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Acta Paediatr. 2018 Jan;107(1):151-155. doi: 10.1111/apa.14067. Epub 2017 Sep 27.

Physical activity may decrease the likelihood of children developing constipation.

Author information

1
Department of Medicine, University of Iceland, Reykjavík, Iceland.
2
Department of Paediatric Surgery, Landspitali-University Hospital, Reykjavík, Iceland.
3
Centre of Public Health Sciences, University of Iceland, Reykjavík, Iceland.
4
Department of Gastroenterology, Landspitali-University Hospital, Reykjavík, Iceland.

Abstract

AIM:

Childhood constipation is common. We evaluated children diagnosed with constipation, who were referred to an Icelandic paediatric emergency department, and determined the effect of lifestyle factors on its aetiology.

METHODS:

The parents of children who were diagnosed with constipation and participated in a phase IIB clinical trial on laxative suppositories answered an online questionnaire about their children's lifestyle and constipation in March-April 2013. The parents of nonconstipated children that visited the paediatric department of Landspitali University Hospital or an Icelandic outpatient clinic answered the same questionnaire.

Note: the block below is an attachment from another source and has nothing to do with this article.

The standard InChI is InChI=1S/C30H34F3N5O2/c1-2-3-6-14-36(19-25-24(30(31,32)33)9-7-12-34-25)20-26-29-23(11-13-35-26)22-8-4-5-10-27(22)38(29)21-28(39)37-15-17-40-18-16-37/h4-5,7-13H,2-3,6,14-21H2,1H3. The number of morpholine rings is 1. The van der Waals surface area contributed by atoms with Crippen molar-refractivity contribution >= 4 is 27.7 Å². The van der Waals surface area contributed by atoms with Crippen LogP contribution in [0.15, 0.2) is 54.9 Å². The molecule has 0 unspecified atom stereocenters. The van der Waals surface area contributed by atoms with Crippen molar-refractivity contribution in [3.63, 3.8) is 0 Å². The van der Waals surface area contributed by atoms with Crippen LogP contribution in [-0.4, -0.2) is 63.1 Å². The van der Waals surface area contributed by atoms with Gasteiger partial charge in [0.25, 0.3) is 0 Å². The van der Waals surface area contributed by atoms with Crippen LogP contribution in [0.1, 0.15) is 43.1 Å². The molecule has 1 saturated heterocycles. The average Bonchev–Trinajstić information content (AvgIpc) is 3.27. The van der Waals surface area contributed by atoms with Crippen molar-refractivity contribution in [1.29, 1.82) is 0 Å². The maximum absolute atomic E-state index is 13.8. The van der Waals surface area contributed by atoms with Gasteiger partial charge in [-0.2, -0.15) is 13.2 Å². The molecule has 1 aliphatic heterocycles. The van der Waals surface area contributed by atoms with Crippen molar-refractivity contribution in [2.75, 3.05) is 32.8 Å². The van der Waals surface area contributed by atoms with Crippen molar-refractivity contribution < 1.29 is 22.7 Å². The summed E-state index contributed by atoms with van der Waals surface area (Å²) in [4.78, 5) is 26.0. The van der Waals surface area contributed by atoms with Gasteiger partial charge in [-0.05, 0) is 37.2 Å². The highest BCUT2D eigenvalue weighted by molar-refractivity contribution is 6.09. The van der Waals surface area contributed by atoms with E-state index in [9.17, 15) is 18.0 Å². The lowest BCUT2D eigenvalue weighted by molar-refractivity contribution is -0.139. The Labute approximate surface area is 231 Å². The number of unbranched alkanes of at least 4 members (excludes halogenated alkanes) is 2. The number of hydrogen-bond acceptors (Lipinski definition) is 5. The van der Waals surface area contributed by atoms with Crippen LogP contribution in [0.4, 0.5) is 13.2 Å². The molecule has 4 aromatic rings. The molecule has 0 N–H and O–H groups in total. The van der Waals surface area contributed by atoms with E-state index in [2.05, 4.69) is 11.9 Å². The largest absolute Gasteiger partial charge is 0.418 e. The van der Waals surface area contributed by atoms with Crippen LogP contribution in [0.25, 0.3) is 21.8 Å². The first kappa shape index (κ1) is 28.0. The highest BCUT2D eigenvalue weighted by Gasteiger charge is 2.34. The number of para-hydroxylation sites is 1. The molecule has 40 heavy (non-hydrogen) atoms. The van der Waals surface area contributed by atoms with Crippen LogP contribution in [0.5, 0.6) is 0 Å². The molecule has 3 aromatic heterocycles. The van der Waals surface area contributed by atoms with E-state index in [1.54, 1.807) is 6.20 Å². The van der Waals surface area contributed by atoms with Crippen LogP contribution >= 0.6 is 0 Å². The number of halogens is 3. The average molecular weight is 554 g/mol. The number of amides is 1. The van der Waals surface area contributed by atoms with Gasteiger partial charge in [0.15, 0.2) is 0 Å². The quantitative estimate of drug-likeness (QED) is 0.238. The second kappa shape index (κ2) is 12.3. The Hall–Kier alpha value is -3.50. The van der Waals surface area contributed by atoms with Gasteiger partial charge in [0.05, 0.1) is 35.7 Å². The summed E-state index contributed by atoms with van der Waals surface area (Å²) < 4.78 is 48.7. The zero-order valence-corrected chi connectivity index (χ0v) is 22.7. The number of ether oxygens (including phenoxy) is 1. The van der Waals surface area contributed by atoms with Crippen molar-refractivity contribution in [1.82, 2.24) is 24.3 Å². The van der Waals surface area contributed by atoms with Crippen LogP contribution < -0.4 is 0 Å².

RESULTS:

We analysed responses regarding 190 children aged one year to 18 years: 60 with constipation and 130 without. We found that 40% of the constipated children had recurrent symptoms, 27% had to seek medical attention more than once and 33% received medication per rectum. The 47 of 130 control group subjects aged 10-18 were much more likely to exercise more than three times a week (72%) and for more than a hour (62%) than the 26 of 60 constipated children of the same age (42% and 35%, respectively).

CONCLUSION:

Constipation risk factors varied with age and many children diagnosed with constipation had recurrent symptoms. Physical activity may affect the likelihood of developing constipation in older children.

KEYWORDS:

Constipation; Diet; Lifestyle; Outcome; Physical activity

PMID:
28898506
DOI:
10.1111/apa.14067
[Indexed for MEDLINE]

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